Ottawa Senators assistant GM Tim Murray is the new general manager of the Buffalo Sabres, as the team introduces him on Thursday.
He’s an interesting hire, in that he doesn’t fit the assumed criteria for a leading candidate. He has no ties to Buffalo. The 50 year old also doesn’t have a Stanley Cup ring – although the Mighty Ducks of Anaheim made the Final in 2003 when he was part of their front office, and he helped assemble the talent for their 2007 Cup winner. (That ironically defeated the Senators, with whom Murray was employed.)
What he does have, however, is extensive front office experience that has prepped him for this gig. He may never have been a general manager in title in the NHL, but he knows the job thoroughly; and he’s considered one of the most informed and insightful talent evaluators in the game.
Tim Murray, as we said earlier, could be a brilliant hire for the Sabres and president Pat LaFontaine.
But the real question for Sabres fans is how Tim Murray won’t be Darcy Regier.
John Vogl of the Buffalo News sought to address that in writing about Murray’s hiring:
Praise for Murray’s evaluating skills has been universal. The Sabres are rebuilding through the draft, so getting picks right is crucial. Players drafted under Murray’s watch include All-Star defenseman Erik Karlsson and Ottawa regulars Mika Zibanejad, Zack Smith and Robin Lehner.
More importantly for Sabres fans, Murray and the Senators haven’t been wed to their youngsters. Ottawa sent Stefan Noesen, a first-round pick in 2011, and Jakob Silfverberg, a second-round selection in 2009, to Anaheim as part of a deal for high-scoring forward Bobby Ryan.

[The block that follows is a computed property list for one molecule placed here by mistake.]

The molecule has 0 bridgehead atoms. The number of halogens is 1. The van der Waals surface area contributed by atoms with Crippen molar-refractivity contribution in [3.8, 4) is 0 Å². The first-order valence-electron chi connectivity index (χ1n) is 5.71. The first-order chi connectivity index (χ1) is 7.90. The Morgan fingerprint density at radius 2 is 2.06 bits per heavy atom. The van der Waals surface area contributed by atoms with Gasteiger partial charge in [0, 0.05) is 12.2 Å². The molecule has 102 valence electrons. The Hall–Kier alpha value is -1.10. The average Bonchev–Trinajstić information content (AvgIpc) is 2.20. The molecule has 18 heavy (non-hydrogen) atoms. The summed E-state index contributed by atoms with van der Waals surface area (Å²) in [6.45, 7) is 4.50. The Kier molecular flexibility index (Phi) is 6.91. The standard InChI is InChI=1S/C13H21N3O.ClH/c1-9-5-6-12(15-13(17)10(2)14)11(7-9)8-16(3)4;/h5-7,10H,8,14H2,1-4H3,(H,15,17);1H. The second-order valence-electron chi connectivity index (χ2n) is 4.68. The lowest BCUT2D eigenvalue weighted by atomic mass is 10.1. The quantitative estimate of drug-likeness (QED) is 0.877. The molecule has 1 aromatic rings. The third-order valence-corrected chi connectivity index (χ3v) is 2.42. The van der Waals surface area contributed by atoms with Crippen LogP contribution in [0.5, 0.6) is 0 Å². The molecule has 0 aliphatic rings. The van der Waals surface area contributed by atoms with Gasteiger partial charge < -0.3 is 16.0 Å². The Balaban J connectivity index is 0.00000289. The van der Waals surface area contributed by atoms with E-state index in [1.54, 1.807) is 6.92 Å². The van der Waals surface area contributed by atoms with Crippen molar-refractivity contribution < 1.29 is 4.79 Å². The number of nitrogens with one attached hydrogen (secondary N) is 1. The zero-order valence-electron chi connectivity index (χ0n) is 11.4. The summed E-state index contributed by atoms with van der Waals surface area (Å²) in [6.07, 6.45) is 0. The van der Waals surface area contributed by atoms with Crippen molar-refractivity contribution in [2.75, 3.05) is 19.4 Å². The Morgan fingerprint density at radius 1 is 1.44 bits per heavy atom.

Darcy Regier’s hesitance to move the players he drafted helped contribute to his downfall and November firing as Buffalo’s general manager.
That second graph is the essential one.
It’s clear that Terry Pegula and Ted Black, from the end of last season onward, don’t have an appetite for a prolonged rebuild. The plan, as voiced by Regier before his firing, is to follow the map of the Los Angeles Kings: Draft brilliantly, and then keep some of the pieces while aggressively using others to upgrade the roster. That’s how the Kings ended up with Mike Richards, Jeff Carter and a Stanley Cup. The Sabres want to follow the same path.
Murray isn’t going to be a huckster or a spotlight guy. He’s a worker and a bit of a wonk. LaFontaine has the charisma in the front office, and that’s fine: This team doesn’t need Brian Burke; it needs Ray Shero.
What does Murray need? Apparently a different situation than the one Ottawa provided. One of the reasons Murray was never mentioned as a candidate for GM openings in the NHL was because it was assumed he would succeed his uncle Bryan as Ottawa GM.
The fact that he goes from the money bleeding Eugene Melnyk to the billions of Terry Pegula may be more than coincidence.